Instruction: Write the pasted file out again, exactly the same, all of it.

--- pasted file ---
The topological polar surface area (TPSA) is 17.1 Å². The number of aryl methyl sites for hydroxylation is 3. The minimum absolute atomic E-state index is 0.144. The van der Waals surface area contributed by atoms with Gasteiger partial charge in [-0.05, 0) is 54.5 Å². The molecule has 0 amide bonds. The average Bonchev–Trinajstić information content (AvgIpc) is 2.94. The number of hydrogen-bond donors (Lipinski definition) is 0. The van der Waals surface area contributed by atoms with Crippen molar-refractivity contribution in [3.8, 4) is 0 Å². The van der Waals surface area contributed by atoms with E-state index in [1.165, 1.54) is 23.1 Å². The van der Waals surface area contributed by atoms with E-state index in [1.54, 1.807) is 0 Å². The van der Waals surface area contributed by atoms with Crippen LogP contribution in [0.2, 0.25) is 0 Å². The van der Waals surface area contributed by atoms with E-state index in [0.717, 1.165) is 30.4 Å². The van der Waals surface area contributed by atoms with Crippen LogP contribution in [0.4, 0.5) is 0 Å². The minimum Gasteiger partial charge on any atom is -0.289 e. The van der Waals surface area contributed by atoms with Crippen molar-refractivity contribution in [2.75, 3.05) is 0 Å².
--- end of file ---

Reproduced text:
The topological polar surface area (TPSA) is 17.1 Å². The number of aryl methyl sites for hydroxylation is 3. The minimum absolute atomic E-state index is 0.144. The van der Waals surface area contributed by atoms with Gasteiger partial charge in [-0.05, 0) is 54.5 Å². The molecule has 0 amide bonds. The average Bonchev–Trinajstić information content (AvgIpc) is 2.94. The number of hydrogen-bond donors (Lipinski definition) is 0. The van der Waals surface area contributed by atoms with Crippen molar-refractivity contribution in [3.8, 4) is 0 Å². The van der Waals surface area contributed by atoms with E-state index in [1.165, 1.54) is 23.1 Å². The van der Waals surface area contributed by atoms with E-state index in [1.54, 1.807) is 0 Å². The van der Waals surface area contributed by atoms with Crippen LogP contribution in [0.2, 0.25) is 0 Å². The van der Waals surface area contributed by atoms with E-state index in [0.717, 1.165) is 30.4 Å². The van der Waals surface area contributed by atoms with Crippen LogP contribution in [0.4, 0.5) is 0 Å². The minimum Gasteiger partial charge on any atom is -0.289 e. The van der Waals surface area contributed by atoms with Crippen molar-refractivity contribution in [2.75, 3.05) is 0 Å².